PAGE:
Is’haq Modibbo Kawu pays tribute to Daura, former editor of New Nigerian and entrepreneur, at age 80
When I look back now, I think the struggle against former President Olusegun Obasanjo’s Third Term Agenda, cemented my relationship with Malam Mamman Daura. As Editor of Daily Trust, I had been one of the earliest people, who got to read an outline of that agenda. We held very robust debates in our weekly Editorial Board meetings, which I also chaired, and we knew, that it was a moment that called for the most definitive struggle, against what was designed to jeopardize Nigeria’s democratic consolidation. I was very convinced at the personal level, that Nigeria deserved better, than what Obasanjo evolved into, and most especially, the ridiculous personality cult, that denizens of the PDP, were desperately trying to construct for the man. I was deliberately, polemically provocative, in my descriptions of Obasanjo, and especially after the National Assembly shot down the elaborate charade of the Third Term Agenda. I repeatedly described him, as “the Disgraced Despot”! That I think was the clincher, because Malam Mamman Daura would send me texts; and even verbal messages, through various emissaries. But he never forgot to ask about “the Disgraced Despot”! For many who belonged to the Kaduna circles of the period, that literally became a description that identified my writings.
Malam Mamman Daura’s home in Kaduna was where we gathered during the evenings, whenever I was back home for weekends. That offered a peek into several sides to his person. There was the constant supply of the evening tea and “small chops”; the television was almost always tuned to SKY NEWS, and the house had an incredibly ordered neatness, while the man, walked with his socked feet, had a gentle manner, as well as an unfailing courtesy. Malam Mamman would politely offer to make the cup of tea for his visitor, and speak with a cultured low tone, but with an air of authority, of a man, who seems so much at peace with himself and his condition. He would not fail to ask about your family, work and then show a genuine concern about the state of the country. As you’re beginning conversations, and most of the time he seemed so able to make his visitor do the talking, and as he scrutinizes with intensity, the house begins to fill with other visitors; mostly, these were often members of the old Northern intellectual, bureaucratic and political elite. They greet each other, and the younger people like me, with as much respect; and of course, they teased you endlessly about one or the other piece that you had written, that they enjoyed reading. Usually, Dr Mahmoud Tukur would lead the prayers; Maghrib and Isha, and then, there were further exchanges of courtesies, as people began to depart for their residences, only to repeat that day’s scenario, the following day.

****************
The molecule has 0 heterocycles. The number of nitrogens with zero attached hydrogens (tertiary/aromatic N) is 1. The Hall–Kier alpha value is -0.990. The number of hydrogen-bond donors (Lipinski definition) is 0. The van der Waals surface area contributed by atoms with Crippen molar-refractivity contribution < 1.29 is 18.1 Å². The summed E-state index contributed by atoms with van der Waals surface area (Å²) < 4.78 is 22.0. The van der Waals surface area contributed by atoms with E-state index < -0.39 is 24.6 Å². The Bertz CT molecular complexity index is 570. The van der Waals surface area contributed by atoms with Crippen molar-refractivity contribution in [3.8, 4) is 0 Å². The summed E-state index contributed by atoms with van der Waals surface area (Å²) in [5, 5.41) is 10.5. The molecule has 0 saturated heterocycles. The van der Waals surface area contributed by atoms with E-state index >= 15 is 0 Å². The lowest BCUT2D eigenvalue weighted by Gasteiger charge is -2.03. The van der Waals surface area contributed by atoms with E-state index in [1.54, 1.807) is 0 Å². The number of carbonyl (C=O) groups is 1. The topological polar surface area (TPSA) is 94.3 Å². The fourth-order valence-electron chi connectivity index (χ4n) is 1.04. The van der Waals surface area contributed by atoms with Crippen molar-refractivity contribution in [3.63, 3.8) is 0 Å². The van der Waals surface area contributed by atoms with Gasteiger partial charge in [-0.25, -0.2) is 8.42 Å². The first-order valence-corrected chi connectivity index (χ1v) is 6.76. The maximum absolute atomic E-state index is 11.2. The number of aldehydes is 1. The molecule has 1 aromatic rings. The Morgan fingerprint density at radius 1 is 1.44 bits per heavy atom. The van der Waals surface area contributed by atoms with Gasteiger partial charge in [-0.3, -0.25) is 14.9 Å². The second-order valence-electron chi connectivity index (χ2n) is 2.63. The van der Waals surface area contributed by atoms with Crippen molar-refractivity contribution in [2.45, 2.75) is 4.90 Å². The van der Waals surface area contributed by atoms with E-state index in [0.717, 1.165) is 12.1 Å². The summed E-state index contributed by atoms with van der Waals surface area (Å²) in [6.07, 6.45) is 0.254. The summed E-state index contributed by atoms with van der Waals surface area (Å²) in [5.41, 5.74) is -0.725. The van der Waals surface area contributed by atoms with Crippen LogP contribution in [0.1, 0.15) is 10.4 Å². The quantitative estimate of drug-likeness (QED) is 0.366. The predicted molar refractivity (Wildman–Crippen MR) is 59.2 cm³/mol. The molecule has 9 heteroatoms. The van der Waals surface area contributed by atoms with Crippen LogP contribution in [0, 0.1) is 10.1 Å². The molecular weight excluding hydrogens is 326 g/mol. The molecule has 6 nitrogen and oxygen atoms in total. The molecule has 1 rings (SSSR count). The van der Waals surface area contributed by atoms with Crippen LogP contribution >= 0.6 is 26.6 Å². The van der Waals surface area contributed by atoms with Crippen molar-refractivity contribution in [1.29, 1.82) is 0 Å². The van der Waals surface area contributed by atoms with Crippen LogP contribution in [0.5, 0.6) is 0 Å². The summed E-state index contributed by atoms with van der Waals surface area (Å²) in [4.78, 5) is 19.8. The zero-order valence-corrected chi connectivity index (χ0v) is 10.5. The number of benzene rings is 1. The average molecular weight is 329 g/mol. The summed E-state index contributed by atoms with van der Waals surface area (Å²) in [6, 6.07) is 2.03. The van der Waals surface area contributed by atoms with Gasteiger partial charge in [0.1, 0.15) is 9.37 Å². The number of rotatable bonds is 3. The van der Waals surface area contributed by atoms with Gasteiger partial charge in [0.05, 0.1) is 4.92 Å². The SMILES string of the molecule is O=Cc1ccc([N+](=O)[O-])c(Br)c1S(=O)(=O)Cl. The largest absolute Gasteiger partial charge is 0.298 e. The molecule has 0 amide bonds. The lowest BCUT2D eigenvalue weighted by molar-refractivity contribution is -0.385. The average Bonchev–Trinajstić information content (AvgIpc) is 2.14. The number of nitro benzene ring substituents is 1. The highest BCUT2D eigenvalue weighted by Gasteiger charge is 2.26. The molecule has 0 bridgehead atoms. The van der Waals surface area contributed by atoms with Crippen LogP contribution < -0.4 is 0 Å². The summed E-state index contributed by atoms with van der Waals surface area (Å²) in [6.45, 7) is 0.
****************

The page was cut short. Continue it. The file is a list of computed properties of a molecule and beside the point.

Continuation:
The generation that Malam Mamman Daura belongs to, was a most privileged one, in the historic settings of Northern Nigeria, and our country in general; but they never took their privileges for granted. They saw themselves as being called to duty, in the race for modernity, that was very much cured, within the history and cultures of our people. They worked hard and excelled in all that they were assigned to do. And who would talk about the history of journalism in the North, and the tremendous impact of the New Nigerian newspaper, without remembering the excellent manner that Malam Mamman Daura edited it? During my years, as pioneer Editor of Daily Trust newspaper, we got the occasional Op-Ed pieces from Malam Mamman Daura, and we used to enjoy those pieces, admiring the simplicity of style and the elegance of prose, as well as the manner that he would so generously breath life, into often forgotten aspects of history, or as he helped to fill missing but important gaps, in aspects of the drama of life in the old Northern Nigeria. One felt richer in knowledge, reading Mamman Daura, as much as spending time to hear him talk about their years of service to our region and country.